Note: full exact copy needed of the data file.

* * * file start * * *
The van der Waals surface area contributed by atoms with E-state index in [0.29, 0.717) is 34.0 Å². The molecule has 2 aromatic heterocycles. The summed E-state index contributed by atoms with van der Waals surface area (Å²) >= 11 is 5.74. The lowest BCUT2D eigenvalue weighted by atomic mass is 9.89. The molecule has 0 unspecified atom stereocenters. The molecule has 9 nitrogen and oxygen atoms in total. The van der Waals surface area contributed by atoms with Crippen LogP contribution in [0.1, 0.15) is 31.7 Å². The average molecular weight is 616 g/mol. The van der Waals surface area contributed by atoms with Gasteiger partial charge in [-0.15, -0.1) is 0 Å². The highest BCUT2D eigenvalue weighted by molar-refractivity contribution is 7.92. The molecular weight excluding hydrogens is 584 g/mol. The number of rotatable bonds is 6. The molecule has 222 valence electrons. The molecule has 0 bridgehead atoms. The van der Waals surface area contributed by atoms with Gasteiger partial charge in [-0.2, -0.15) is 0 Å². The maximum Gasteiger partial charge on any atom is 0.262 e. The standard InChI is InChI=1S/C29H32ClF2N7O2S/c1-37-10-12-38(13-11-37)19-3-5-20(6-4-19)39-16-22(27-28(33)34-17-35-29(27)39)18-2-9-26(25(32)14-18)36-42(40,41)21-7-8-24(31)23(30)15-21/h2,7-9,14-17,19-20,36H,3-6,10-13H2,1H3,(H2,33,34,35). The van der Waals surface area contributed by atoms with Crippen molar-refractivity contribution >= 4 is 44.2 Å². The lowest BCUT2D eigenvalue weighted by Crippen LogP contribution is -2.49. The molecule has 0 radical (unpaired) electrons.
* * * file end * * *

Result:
The van der Waals surface area contributed by atoms with E-state index in [0.29, 0.717) is 34.0 Å². The molecule has 2 aromatic heterocycles. The summed E-state index contributed by atoms with van der Waals surface area (Å²) >= 11 is 5.74. The lowest BCUT2D eigenvalue weighted by atomic mass is 9.89. The molecule has 0 unspecified atom stereocenters. The molecule has 9 nitrogen and oxygen atoms in total. The van der Waals surface area contributed by atoms with Crippen LogP contribution in [0.1, 0.15) is 31.7 Å². The average molecular weight is 616 g/mol. The van der Waals surface area contributed by atoms with Gasteiger partial charge in [-0.15, -0.1) is 0 Å². The highest BCUT2D eigenvalue weighted by molar-refractivity contribution is 7.92. The molecular weight excluding hydrogens is 584 g/mol. The number of rotatable bonds is 6. The molecule has 222 valence electrons. The molecule has 0 bridgehead atoms. The van der Waals surface area contributed by atoms with Gasteiger partial charge in [-0.2, -0.15) is 0 Å². The maximum Gasteiger partial charge on any atom is 0.262 e. The standard InChI is InChI=1S/C29H32ClF2N7O2S/c1-37-10-12-38(13-11-37)19-3-5-20(6-4-19)39-16-22(27-28(33)34-17-35-29(27)39)18-2-9-26(25(32)14-18)36-42(40,41)21-7-8-24(31)23(30)15-21/h2,7-9,14-17,19-20,36H,3-6,10-13H2,1H3,(H2,33,34,35). The van der Waals surface area contributed by atoms with Crippen molar-refractivity contribution >= 4 is 44.2 Å². The lowest BCUT2D eigenvalue weighted by Crippen LogP contribution is -2.49. The molecule has 0 radical (unpaired) electrons.